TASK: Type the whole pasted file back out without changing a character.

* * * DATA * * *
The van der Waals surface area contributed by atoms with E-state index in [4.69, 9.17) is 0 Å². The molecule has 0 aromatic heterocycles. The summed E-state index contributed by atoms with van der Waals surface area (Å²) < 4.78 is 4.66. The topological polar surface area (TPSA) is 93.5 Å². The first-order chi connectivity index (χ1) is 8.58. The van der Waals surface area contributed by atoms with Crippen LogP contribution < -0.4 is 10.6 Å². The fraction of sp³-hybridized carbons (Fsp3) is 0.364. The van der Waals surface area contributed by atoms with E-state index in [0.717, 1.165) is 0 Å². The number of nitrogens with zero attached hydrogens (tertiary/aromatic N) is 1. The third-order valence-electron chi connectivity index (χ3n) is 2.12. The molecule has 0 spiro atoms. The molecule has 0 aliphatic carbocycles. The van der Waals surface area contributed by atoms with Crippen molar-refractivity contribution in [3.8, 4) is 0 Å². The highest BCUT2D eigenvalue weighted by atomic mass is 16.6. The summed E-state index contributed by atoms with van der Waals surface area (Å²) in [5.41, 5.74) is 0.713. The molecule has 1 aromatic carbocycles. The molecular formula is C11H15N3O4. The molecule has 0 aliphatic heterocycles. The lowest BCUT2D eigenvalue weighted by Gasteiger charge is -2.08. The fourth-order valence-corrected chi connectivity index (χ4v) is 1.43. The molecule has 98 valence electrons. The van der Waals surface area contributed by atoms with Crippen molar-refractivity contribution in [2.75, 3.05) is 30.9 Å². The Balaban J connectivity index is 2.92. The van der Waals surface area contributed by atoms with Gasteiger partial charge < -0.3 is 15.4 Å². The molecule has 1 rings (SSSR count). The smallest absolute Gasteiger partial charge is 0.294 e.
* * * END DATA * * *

The van der Waals surface area contributed by atoms with E-state index in [4.69, 9.17) is 0 Å². The molecule has 0 aromatic heterocycles. The summed E-state index contributed by atoms with van der Waals surface area (Å²) < 4.78 is 4.66. The topological polar surface area (TPSA) is 93.5 Å². The first-order chi connectivity index (χ1) is 8.58. The van der Waals surface area contributed by atoms with Crippen LogP contribution < -0.4 is 10.6 Å². The fraction of sp³-hybridized carbons (Fsp3) is 0.364. The van der Waals surface area contributed by atoms with E-state index in [0.717, 1.165) is 0 Å². The number of nitrogens with zero attached hydrogens (tertiary/aromatic N) is 1. The third-order valence-electron chi connectivity index (χ3n) is 2.12. The molecule has 0 spiro atoms. The molecule has 0 aliphatic carbocycles. The van der Waals surface area contributed by atoms with Crippen molar-refractivity contribution in [3.8, 4) is 0 Å². The highest BCUT2D eigenvalue weighted by atomic mass is 16.6. The summed E-state index contributed by atoms with van der Waals surface area (Å²) in [5.41, 5.74) is 0.713. The molecule has 1 aromatic carbocycles. The molecular formula is C11H15N3O4. The molecule has 0 aliphatic heterocycles. The lowest BCUT2D eigenvalue weighted by Gasteiger charge is -2.08. The fourth-order valence-corrected chi connectivity index (χ4v) is 1.43. The molecule has 98 valence electrons. The van der Waals surface area contributed by atoms with Crippen molar-refractivity contribution in [2.75, 3.05) is 30.9 Å². The Balaban J connectivity index is 2.92. The van der Waals surface area contributed by atoms with Gasteiger partial charge < -0.3 is 15.4 Å². The molecule has 1 rings (SSSR count). The smallest absolute Gasteiger partial charge is 0.294 e.